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The Perks of Liturgy with Kids

Having your kids in church with you every Sunday is challenging. There is no way around it…it is exhausting when you have a 3.5-year-old daughter, an almost-2-year-old son, and are 38 weeks pregnant.

My kids getting dirty, as they are apt to do

My kids getting dirty, as they are apt to do

I know such a practice is not for everyone, but here are some things that I have experienced in the past few weeks that make me remember the perks to having my kids in a liturgical setting, week in and week out.

Today at the park, my almost-2-year-old dipped his hand in the fountain, touched his head in his version of making the sign of the cross on himself, and said, “Holy Spirit.”

A few weeks ago, when the priest genuflected (kneeled) before the blessed Sacrament during communion and disappeared briefly behind the altar, my 3-year-old said loudly, “Where did he go?”

Any time we see a statue of Mary, my kids want to take a closer look at it and touch it.

My 3-year-old has the Lord’s prayer written on her heart already and joins in when the congregation prays it.

My son loves to pass the peace during Mass. If anyone mentions the word ‘peace,’ he turns to every member of our family, extends his hand for a shake, and says, “Peace.” Repeatedly. And now my kids give each other peace across the back seat in the car.

My daughter heard the bells from our church while we were playing at the city park last week and recognized them.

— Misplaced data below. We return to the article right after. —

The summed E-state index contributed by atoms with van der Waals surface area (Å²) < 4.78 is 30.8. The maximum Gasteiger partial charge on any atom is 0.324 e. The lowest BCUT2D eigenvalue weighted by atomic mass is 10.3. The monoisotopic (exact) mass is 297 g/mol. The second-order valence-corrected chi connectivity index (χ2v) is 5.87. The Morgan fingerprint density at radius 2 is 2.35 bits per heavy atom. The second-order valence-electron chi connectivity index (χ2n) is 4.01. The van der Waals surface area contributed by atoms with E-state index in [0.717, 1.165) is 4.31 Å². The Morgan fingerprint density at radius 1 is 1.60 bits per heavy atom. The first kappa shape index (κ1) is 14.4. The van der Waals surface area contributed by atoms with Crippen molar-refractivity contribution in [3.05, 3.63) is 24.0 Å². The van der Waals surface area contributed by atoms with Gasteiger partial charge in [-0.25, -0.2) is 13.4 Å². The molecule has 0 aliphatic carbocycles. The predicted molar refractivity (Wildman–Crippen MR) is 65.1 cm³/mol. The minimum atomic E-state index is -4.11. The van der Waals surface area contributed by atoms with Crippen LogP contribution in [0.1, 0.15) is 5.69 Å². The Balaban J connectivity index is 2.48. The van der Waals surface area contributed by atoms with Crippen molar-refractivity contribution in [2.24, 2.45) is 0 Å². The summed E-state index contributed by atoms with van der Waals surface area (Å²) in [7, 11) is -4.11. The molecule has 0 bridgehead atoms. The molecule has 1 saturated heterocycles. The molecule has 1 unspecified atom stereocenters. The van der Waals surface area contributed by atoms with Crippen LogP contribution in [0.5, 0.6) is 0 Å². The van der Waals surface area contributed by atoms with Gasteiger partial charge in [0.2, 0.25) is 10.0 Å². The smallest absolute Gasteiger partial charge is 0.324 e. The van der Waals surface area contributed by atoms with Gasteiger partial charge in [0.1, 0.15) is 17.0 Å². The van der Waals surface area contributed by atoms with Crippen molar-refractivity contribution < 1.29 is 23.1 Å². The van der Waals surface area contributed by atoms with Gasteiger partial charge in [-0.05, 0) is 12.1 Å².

Our new priest, a native of Northern Ireland, made a joke about not being told that East Texas was full of dry counties, prompting laughter from the whole congregation. My daughter laughed along and continued to laugh loudly.

Most touching to me, though, was something that happened about two months ago. I was having a horrible day. I was exhausted from parenting and incubating a baby human. I had just finished a glass of water and it was sitting on the coffee table. My daughter picked it up and brought it to me, made the sign of the cross on my head, and had me take a pretend sip. As she offered the cup, she said, “The Body of Christ.” And then she walked over to the kitchen and said, “Mommy, come here!” And I approached her and she gave me the cup again and offered the words, “The Body of Christ.” She invited her little brother to come and she blessed him by making the sign of the cross on his forehead and offering the cup of salvation.

I cried. My heart was softened to the presence of Jesus in my daughter. And I knew that the exhausting journey of parenting is not in vain, though sometimes it feels that way. My children are learning, absorbing the drama of the Cross and the Resurrection. They are learning to respect the Holy Scriptures when we stand to read them weekly. They are learning to pray with their brothers and sisters. They are passing the peace of Christ. They are laughing with their community. They are feasting on the presence of Christ, even though they are too young to partake of His Body and Blood through the Eucharist.

These little ones, the weak ones in the eyes of the world, are shaming the strong ones around them. And through their testimony, their humor, and their natural humility, I am invited to be a weak and small child in faith once more, running to sit on Jesus’s lap because I know He won’t turn me away.

It is worth the struggle. Press on.


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